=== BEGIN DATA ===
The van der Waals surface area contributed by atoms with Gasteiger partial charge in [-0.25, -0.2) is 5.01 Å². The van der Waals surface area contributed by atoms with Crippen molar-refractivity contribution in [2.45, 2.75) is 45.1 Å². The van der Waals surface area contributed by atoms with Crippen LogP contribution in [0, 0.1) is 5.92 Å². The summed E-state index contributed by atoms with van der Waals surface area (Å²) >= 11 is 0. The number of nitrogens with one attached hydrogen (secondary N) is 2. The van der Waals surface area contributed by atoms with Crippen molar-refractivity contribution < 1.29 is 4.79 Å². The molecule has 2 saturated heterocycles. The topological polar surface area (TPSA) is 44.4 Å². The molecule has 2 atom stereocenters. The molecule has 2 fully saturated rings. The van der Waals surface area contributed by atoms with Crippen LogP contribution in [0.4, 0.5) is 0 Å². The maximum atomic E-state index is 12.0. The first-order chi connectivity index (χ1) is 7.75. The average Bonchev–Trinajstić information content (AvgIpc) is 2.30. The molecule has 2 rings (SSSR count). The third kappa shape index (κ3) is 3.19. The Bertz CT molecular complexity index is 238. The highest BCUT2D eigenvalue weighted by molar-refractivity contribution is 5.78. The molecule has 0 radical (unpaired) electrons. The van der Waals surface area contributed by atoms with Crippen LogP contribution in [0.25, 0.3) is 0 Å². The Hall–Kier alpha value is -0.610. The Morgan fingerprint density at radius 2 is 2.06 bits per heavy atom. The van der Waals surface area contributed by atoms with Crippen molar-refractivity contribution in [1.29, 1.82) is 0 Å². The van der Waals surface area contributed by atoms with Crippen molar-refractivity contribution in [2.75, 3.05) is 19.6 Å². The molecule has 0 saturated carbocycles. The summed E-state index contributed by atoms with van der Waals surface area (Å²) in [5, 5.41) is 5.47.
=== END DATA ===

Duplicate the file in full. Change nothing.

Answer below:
The van der Waals surface area contributed by atoms with Gasteiger partial charge in [-0.25, -0.2) is 5.01 Å². The van der Waals surface area contributed by atoms with Crippen molar-refractivity contribution in [2.45, 2.75) is 45.1 Å². The van der Waals surface area contributed by atoms with Crippen LogP contribution in [0, 0.1) is 5.92 Å². The summed E-state index contributed by atoms with van der Waals surface area (Å²) >= 11 is 0. The number of nitrogens with one attached hydrogen (secondary N) is 2. The van der Waals surface area contributed by atoms with Crippen molar-refractivity contribution < 1.29 is 4.79 Å². The molecule has 2 saturated heterocycles. The topological polar surface area (TPSA) is 44.4 Å². The molecule has 2 atom stereocenters. The molecule has 2 fully saturated rings. The van der Waals surface area contributed by atoms with Crippen LogP contribution in [0.4, 0.5) is 0 Å². The maximum atomic E-state index is 12.0. The first-order chi connectivity index (χ1) is 7.75. The average Bonchev–Trinajstić information content (AvgIpc) is 2.30. The molecule has 2 rings (SSSR count). The third kappa shape index (κ3) is 3.19. The Bertz CT molecular complexity index is 238. The highest BCUT2D eigenvalue weighted by molar-refractivity contribution is 5.78. The molecule has 0 radical (unpaired) electrons. The van der Waals surface area contributed by atoms with Crippen LogP contribution in [0.25, 0.3) is 0 Å². The Hall–Kier alpha value is -0.610. The Morgan fingerprint density at radius 2 is 2.06 bits per heavy atom. The van der Waals surface area contributed by atoms with Crippen molar-refractivity contribution in [1.29, 1.82) is 0 Å². The van der Waals surface area contributed by atoms with Crippen molar-refractivity contribution in [2.75, 3.05) is 19.6 Å². The molecule has 0 saturated carbocycles. The summed E-state index contributed by atoms with van der Waals surface area (Å²) in [5, 5.41) is 5.47.